This will be a brief overview, based on some conversations I have been having with newer teachers. Expect some more in-depth material here on these topics soon!
Teaching yoga presents a beautiful blend of opportunities in terms of meaningful, creative, independent, service-oriented work over the length of a well-crafted career.
The tricky part is that as a self-employed individual in a largely unstructured field, there is often not a roadmap to success and the fulfillment of your dreams. We look around at well-known teachers and the array of services, events and products they offer and wonder how to go about getting to that point in our own lives.
Sometimes it can seem like they just have some magical gift or that the universe just dropped success and abundance into their laps because they are special —and perhaps by comparison, we are not…
Well, I think some teachers are just fortunate in terms maybe of their charisma, looks, timing and message, but I am going to share some key nuts and bolts methods that you may not know about yet, as well as some step-by-step, realistic ways to think about growing your business that I hope will demystify this topic and level the playing field!
Teaching Privates vs. Public Classes
Yea, I know —you get it; my number one tip to all new and/or struggling teachers is that you build up a well-functioning private yoga business. The FREE ebook I offer here at YTGS (when you join the email list) and my Keys To Freedom course are both designed to support that process for you.
The fact is, you simply cannot rely on public classes to pay your bills right out of the gate. But with a private yoga business in place as your foundation, you can take a realistic amount of time to grow your public class student base and gradually make the move toward better class times on the schedule where you work.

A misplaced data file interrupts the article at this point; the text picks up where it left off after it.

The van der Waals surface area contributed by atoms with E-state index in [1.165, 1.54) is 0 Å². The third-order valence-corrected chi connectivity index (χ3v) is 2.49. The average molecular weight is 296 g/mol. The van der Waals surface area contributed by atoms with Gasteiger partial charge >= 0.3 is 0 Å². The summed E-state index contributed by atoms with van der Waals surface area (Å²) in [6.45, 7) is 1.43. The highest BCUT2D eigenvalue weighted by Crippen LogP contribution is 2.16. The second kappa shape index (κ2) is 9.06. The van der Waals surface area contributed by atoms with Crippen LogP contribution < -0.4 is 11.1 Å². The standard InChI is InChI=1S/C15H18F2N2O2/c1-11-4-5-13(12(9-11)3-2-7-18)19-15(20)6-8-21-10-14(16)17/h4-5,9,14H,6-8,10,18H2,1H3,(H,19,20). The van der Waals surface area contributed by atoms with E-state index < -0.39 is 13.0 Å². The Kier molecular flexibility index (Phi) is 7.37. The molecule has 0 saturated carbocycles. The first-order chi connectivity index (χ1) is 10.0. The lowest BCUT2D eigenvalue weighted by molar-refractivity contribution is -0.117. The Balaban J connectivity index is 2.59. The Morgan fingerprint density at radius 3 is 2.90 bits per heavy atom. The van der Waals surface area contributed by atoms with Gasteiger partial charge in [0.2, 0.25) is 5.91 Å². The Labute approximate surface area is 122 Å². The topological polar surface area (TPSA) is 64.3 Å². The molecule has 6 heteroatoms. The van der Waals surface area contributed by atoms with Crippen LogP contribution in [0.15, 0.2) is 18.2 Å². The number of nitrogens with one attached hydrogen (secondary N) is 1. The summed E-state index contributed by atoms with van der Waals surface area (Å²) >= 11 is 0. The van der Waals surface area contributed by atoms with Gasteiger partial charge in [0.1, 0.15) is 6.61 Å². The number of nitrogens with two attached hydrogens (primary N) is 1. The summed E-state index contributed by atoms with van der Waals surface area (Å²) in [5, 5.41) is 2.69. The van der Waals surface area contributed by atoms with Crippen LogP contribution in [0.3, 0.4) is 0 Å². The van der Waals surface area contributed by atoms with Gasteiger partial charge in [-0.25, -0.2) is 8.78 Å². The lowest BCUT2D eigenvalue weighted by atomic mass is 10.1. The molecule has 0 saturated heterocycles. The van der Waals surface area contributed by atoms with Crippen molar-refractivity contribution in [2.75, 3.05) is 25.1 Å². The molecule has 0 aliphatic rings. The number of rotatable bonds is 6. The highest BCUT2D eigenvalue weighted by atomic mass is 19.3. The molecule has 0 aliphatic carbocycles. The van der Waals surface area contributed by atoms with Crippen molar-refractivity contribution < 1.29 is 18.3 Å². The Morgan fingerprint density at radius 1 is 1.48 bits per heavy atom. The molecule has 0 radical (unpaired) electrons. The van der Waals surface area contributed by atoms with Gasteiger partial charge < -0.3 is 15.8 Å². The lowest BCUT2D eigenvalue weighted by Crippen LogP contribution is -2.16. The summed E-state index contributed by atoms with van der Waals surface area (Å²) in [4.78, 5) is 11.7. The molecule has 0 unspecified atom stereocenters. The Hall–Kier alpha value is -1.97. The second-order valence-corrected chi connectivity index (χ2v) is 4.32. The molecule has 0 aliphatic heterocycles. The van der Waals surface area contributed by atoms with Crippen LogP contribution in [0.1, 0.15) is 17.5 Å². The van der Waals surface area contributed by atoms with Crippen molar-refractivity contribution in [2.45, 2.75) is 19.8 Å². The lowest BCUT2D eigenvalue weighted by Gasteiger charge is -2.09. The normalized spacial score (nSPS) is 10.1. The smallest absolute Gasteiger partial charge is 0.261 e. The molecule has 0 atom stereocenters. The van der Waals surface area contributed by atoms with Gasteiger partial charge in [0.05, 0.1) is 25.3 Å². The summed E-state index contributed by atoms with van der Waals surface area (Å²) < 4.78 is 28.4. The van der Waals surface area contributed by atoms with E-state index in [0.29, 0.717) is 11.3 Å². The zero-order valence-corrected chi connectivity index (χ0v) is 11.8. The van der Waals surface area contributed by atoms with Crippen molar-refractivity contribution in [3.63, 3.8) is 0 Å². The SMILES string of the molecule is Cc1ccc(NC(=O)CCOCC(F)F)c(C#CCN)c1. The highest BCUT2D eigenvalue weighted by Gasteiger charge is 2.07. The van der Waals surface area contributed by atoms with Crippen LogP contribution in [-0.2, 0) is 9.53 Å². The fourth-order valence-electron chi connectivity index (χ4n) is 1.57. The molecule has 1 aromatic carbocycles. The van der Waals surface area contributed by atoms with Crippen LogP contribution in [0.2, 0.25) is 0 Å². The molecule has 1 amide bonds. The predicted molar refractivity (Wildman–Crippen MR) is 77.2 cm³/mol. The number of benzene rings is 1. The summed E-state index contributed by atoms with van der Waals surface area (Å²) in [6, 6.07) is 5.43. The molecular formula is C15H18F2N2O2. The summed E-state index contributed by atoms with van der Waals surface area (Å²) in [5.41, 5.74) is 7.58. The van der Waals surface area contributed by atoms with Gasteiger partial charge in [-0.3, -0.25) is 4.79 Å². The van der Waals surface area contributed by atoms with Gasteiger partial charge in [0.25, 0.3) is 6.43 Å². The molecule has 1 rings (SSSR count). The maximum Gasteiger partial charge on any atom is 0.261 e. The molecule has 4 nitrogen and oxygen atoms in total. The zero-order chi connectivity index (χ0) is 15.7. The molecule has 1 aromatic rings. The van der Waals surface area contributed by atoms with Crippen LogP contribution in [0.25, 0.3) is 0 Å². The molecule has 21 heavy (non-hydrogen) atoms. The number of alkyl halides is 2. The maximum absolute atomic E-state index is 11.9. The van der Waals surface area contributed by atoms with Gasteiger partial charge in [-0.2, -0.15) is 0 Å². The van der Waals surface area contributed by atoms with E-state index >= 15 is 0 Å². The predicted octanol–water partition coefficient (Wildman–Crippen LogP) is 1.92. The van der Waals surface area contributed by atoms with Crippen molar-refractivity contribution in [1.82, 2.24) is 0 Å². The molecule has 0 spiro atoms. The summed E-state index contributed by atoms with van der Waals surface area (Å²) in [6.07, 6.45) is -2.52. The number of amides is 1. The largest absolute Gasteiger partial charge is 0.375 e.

As you know, you are probably going to start on the sub list, or teaching at less opportune times at first. This is part of paying your dues and developing your craft —but it doesn’t pay much. The smart synthesis here might be something like 5 to 10 private hours per week and 6 to 12 hours of public classes at 2 or 3 different yoga studios or gyms.
2. Building Your List & Teaching Workshops
Part of establishing your private yoga business is having something in place that I call the “simple marketing loop.” This strategically combines 2 or 3 good photos, a business card and a very basic website to support positioning yourself as a private yoga teacher that serves a particular community and type of student that you enjoy working with and can really serve well.
One aspect of this website is your “email capture widget.” This is that little window you see on people’s websites that invites visitors to join the email list —usually with some kind of free gift offered as an incentive. This is how your prospective private students are going to make contact with you, and it is also how you gather their emails in order to share any future offerings with them down the line.
It will be easy for you now to also add a page to that website that lists your public classes.